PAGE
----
They all agree that god should not be a part of the pledge. Simply because matters of god belong in the home or designated structure of worship and not in government.
Millions of innocent men, women and children, since the introduction of Christianity, have been burnt, tortured, fined and imprisoned; yet we have not advanced one inch towards uniformity.
-Thomas Jefferson, Notes on Virginia, 1782
Question with boldness even the existence of a god; because if there be one he must approve of the homage of reason more than that of blindfolded fear.
-Thomas Jefferson, letter to Peter Carr, August 10, 1787I concur with you strictly in your opinion of the comparative merits of atheism and demonism, and really see nothing but the latter in the being worshipped by many who think themselves Christians.
-Thomas Jefferson, letter to Richard Price, Jan. 8, 1789 (Richard Price had written to TJ on Oct. 26. about the harm done by religion and wrote "Would not Society be better without Such religions? Is Atheism less pernicious than Demonism?")Believing with you that religion is a matter which lies solely between man and his God, that he owes account to none other for his faith or his worship, that the legislative powers of government reach actions only, and not opinions, I contemplate with sovereign reverence that act of the whole American people which declared that their legislature should 'make no law respecting an establishment of religion, or prohibiting the free exercise thereof,' thus building a wall of separation between church and State.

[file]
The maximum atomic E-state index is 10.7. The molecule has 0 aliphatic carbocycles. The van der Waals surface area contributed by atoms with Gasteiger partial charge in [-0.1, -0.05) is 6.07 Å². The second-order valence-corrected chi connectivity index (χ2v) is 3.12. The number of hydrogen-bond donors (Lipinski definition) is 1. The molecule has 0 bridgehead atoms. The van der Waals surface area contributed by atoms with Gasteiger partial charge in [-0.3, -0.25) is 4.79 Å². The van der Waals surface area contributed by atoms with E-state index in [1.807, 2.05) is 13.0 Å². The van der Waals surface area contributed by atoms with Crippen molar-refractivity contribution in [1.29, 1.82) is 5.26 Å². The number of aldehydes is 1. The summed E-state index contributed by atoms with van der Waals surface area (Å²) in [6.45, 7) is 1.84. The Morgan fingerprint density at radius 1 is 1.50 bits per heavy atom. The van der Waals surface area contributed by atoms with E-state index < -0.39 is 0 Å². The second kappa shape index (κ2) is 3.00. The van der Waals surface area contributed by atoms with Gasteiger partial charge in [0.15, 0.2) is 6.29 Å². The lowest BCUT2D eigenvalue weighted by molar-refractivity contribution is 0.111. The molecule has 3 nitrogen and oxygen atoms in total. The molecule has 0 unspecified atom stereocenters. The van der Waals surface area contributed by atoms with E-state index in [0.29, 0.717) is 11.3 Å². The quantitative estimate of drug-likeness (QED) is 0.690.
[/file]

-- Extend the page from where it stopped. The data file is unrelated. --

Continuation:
-Thomas Jefferson, letter to Danbury Baptist Association, CT., Jan. 1, 1802Christianity neither is, nor ever was a part of the common law.
-Thomas Jefferson, letter to Dr. Thomas Cooper, February 10, 1814